And along the lines of meddling, what current meddling would give the Russians the most disarray and gridlock in american politics, which is what they want? Why meddling on behalf of the Democrats, of course. More Democrats, more chaos. Look for the meddling to reverse polarity this year.

I wouldn’t be surprised if we see Russia try and gain influence over liberal orgs as they did with the NRA. Hopefully we can be more proactive, and less reactive should that be the case. I don’t really think they’ll switch, as Dems are proving to be rather hawkish against Russia, and if it comes out that Russia is helping the dems, it could be a galvanizing action that gets the Reps back to be Mitt Romney-raquel about the threat Russia poses.

And for the millionth time - remember, the investigation is into the Trump campaign. People like Manafort had plenty to gain privately, for pushing a narrative and trying to influence policy. Remember, the RNC changed their stance on Ukraine at the convention because of the Trump campaign.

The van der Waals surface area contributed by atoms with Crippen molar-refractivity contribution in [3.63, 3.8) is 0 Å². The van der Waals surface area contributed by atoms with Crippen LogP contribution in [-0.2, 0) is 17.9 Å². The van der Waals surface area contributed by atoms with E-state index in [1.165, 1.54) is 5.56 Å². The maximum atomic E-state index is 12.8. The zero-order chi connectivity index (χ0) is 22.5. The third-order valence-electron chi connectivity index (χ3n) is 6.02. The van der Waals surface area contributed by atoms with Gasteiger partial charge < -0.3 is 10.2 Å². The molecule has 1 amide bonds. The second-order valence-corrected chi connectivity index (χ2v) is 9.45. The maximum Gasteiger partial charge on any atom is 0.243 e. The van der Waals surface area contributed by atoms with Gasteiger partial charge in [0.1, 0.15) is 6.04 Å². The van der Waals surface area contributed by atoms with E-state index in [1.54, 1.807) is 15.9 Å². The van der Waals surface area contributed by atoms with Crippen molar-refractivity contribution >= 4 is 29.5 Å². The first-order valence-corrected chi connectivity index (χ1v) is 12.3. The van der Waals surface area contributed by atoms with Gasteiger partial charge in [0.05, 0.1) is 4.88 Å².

Today 03:22 PM
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georgewebb Offline
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Post: #4170
RE: Trump Administration
(Today 03:22 PM)RiceLad15 Wrote:  ... Dems are proving to be rather hawkish against Russia,

For most of the past century, an essential Democratic litmus test has been not merely a certain dovishness toward Russia, but a commitment to condemning even mild hawkishness as a form of paranoid psychosis.

But I suppose the recent shift that makes sense, considering how much more evil Russia is now than it was under Stalin et al.
Today 03:42 PM
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OptimisticOwl Offline
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Post: #4171
RE: Trump Administration
(Today 03:42 PM)georgewebb Wrote:  
(Today 03:22 PM)RiceLad15 Wrote:  ... Dems are proving to be rather hawkish against Russia,

For most of the past century, an essential Democratic litmus test has been not merely a certain dovishness toward Russia, but a commitment to condemning even mild hawkishness as a form of paranoid psychosis.

But I suppose the recent shift that makes sense, considering how much more evil Russia is now than it was under Stalin et al.

04-clap2
Today 04:57 PM